US Citizenship and Immigration Services (USCIS) announced on Monday that it will be resuming premium processing for H-1B visa petitions. However, with the previously declared annual cap of 65,000 visa petitions for 2018 already met, only certain groups of applicants may push through with their visa processing.
What is the H-1B Visa?
The H-1B brings allows foreign workers in highly specialized fields to enter the United States and work in the country, as provided by section 101(a)(17)(H) of the Immigration and Nationality Act. The specialized workers in demand include individual whose expertise are in technology, accounting, academic research, or other fields “requiring specific theoretical and technical expertise.”
However, the H-1B is a non-immigrant visa and thus does not provide residence to foreign workers beyond their employment period. In other words, once an immigrant worker’s contract has ended, they need to return home.
Special caps exist for workers with expertise or circumstances beyond those mentioned above. What’s called the “master’s cap,” comprising 20,000 petitions separate from the regular yearly cap, have been allocated for workers with a master’s or other higher educational degree acquired in the US. Additionally, H-1B visa petitions filed on behalf of physicians provided by the Conrad 30 waiver program, government agency waivers, and certain other H-1B petitions will see a resumption of premium processing.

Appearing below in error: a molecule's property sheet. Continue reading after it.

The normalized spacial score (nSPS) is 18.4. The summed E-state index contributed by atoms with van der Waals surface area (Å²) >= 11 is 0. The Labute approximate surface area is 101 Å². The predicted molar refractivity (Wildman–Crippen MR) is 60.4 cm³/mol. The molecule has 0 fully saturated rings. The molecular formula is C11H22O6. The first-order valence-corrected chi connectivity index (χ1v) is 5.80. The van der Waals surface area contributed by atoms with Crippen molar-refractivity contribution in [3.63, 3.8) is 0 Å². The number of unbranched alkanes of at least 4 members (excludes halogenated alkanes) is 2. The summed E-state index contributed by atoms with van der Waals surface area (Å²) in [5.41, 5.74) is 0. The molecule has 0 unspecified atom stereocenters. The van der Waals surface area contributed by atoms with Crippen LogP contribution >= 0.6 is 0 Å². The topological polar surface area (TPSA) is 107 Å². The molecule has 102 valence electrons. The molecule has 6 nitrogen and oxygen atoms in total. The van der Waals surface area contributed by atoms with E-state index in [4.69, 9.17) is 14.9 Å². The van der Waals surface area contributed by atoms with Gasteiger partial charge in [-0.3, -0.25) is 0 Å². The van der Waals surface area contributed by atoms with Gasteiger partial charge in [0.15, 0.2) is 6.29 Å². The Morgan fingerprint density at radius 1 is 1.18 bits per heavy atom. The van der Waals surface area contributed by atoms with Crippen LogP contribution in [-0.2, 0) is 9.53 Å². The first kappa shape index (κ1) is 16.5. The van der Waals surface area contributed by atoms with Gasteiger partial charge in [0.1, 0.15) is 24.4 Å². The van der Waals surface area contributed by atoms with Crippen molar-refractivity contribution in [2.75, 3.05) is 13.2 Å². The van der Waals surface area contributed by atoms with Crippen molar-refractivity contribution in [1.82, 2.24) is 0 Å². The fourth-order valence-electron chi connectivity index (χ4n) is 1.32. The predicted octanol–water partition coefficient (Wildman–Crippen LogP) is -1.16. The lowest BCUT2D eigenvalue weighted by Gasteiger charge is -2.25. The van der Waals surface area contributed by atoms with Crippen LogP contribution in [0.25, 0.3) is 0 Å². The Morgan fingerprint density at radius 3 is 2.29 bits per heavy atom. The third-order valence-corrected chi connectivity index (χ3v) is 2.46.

Not everyone will have the chance to acquire the H-1B this year, however, as the processing for all other visa applications has been suspended temporarily. This would include petitions for extensions of stay for existing visa holders, which are currently on hold until further notice.
All H-1B petitions are nonetheless reviewed on a case-to-case basis, so there are limitations that bar remaining petitioners from expediting their applications and defer said requests to the discretion of USCIS office leadership.
H-1B visa petitions are guaranteed to finish processing in 30 days. However, companies sponsoring the visa petitions can pay an extra amount to expedite the process – cutting it down from 30 days to 15 days. Should the USCIS exceed the 15-calendar-day guaranteed premium processing time, the petitioner’s premium processing service fee will be refunded while expedited processing continues nonetheless.
The announcement follows President Donald Trump’s issuance of an executive order cracking down on supposed “visa abuses,” temporarily putting the processing of H-1B visa petitions on hold. The USCIS, however, counteracted this decision and resumed premium processing in July.
The exact date the USCIS will be accepting requests for premium processing for H-1B petitions not subject to the 2018 annual cap will be announced soon.
If you want to learn more about the H-1B visa program, or want assistance on applying for a visa with your employer, the Lyttle Law Firm is ready to help. Schedule a consultation with immigration attorney Daniella Lyttle for a full review of your credentials.